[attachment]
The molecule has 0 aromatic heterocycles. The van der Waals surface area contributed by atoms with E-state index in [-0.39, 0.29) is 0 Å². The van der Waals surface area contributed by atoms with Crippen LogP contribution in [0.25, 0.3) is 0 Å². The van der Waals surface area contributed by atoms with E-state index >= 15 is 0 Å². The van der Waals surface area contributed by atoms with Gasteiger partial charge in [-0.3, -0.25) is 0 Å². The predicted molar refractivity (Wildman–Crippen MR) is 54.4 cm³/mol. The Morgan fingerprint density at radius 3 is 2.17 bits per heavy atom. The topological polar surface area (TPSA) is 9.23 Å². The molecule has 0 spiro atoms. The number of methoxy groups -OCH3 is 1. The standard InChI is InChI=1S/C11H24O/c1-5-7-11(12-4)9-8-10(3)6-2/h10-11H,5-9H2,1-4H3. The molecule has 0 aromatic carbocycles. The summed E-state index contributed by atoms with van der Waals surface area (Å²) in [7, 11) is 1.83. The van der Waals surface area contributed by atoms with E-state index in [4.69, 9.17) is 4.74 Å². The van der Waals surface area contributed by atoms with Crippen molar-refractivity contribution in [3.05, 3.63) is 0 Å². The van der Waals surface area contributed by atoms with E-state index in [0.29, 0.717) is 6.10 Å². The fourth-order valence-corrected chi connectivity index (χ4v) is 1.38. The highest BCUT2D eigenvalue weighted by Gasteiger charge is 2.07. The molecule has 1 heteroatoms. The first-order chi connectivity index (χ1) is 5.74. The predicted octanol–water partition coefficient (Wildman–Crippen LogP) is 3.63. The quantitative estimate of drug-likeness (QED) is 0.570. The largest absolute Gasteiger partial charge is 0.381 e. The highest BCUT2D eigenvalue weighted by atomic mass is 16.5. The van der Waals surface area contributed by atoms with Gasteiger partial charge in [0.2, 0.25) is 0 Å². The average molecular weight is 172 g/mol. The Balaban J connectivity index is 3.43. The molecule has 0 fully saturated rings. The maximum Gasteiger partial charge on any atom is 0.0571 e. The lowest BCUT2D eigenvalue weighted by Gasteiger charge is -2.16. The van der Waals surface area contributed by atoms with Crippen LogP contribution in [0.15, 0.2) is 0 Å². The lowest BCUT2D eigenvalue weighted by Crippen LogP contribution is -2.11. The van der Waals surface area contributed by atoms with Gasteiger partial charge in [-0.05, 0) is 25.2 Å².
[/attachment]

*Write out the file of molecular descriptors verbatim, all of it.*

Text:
The molecule has 0 aromatic heterocycles. The van der Waals surface area contributed by atoms with E-state index in [-0.39, 0.29) is 0 Å². The van der Waals surface area contributed by atoms with Crippen LogP contribution in [0.25, 0.3) is 0 Å². The van der Waals surface area contributed by atoms with E-state index >= 15 is 0 Å². The van der Waals surface area contributed by atoms with Gasteiger partial charge in [-0.3, -0.25) is 0 Å². The predicted molar refractivity (Wildman–Crippen MR) is 54.4 cm³/mol. The Morgan fingerprint density at radius 3 is 2.17 bits per heavy atom. The topological polar surface area (TPSA) is 9.23 Å². The molecule has 0 spiro atoms. The number of methoxy groups -OCH3 is 1. The standard InChI is InChI=1S/C11H24O/c1-5-7-11(12-4)9-8-10(3)6-2/h10-11H,5-9H2,1-4H3. The molecule has 0 aromatic carbocycles. The summed E-state index contributed by atoms with van der Waals surface area (Å²) in [7, 11) is 1.83. The van der Waals surface area contributed by atoms with E-state index in [4.69, 9.17) is 4.74 Å². The van der Waals surface area contributed by atoms with Crippen molar-refractivity contribution in [3.05, 3.63) is 0 Å². The van der Waals surface area contributed by atoms with E-state index in [0.29, 0.717) is 6.10 Å². The fourth-order valence-corrected chi connectivity index (χ4v) is 1.38. The highest BCUT2D eigenvalue weighted by Gasteiger charge is 2.07. The molecule has 1 heteroatoms. The first-order chi connectivity index (χ1) is 5.74. The predicted octanol–water partition coefficient (Wildman–Crippen LogP) is 3.63. The quantitative estimate of drug-likeness (QED) is 0.570. The largest absolute Gasteiger partial charge is 0.381 e. The highest BCUT2D eigenvalue weighted by atomic mass is 16.5. The van der Waals surface area contributed by atoms with Gasteiger partial charge in [0.2, 0.25) is 0 Å². The average molecular weight is 172 g/mol. The Balaban J connectivity index is 3.43. The molecule has 0 fully saturated rings. The maximum Gasteiger partial charge on any atom is 0.0571 e. The lowest BCUT2D eigenvalue weighted by Gasteiger charge is -2.16. The van der Waals surface area contributed by atoms with Crippen LogP contribution in [0.15, 0.2) is 0 Å². The lowest BCUT2D eigenvalue weighted by Crippen LogP contribution is -2.11. The van der Waals surface area contributed by atoms with Gasteiger partial charge in [-0.05, 0) is 25.2 Å².